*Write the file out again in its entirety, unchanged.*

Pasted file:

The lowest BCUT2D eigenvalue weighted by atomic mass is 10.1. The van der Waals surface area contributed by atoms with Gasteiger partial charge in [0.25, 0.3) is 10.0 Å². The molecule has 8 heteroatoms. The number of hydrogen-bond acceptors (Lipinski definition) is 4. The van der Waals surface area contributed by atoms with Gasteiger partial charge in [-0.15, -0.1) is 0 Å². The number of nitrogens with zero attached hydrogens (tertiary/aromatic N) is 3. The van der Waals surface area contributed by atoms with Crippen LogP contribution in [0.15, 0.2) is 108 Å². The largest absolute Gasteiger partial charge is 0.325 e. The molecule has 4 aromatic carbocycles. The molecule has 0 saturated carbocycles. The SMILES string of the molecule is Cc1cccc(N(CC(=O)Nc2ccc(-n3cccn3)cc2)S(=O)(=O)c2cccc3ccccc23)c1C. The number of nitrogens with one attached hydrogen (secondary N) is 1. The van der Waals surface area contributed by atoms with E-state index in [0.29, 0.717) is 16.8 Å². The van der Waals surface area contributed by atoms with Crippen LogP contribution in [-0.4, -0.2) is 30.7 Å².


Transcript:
The lowest BCUT2D eigenvalue weighted by atomic mass is 10.1. The van der Waals surface area contributed by atoms with Gasteiger partial charge in [0.25, 0.3) is 10.0 Å². The molecule has 8 heteroatoms. The number of hydrogen-bond acceptors (Lipinski definition) is 4. The van der Waals surface area contributed by atoms with Gasteiger partial charge in [-0.15, -0.1) is 0 Å². The number of nitrogens with zero attached hydrogens (tertiary/aromatic N) is 3. The van der Waals surface area contributed by atoms with Crippen LogP contribution in [0.15, 0.2) is 108 Å². The largest absolute Gasteiger partial charge is 0.325 e. The molecule has 4 aromatic carbocycles. The molecule has 0 saturated carbocycles. The SMILES string of the molecule is Cc1cccc(N(CC(=O)Nc2ccc(-n3cccn3)cc2)S(=O)(=O)c2cccc3ccccc23)c1C. The number of nitrogens with one attached hydrogen (secondary N) is 1. The van der Waals surface area contributed by atoms with E-state index in [0.29, 0.717) is 16.8 Å². The van der Waals surface area contributed by atoms with Crippen LogP contribution in [-0.4, -0.2) is 30.7 Å².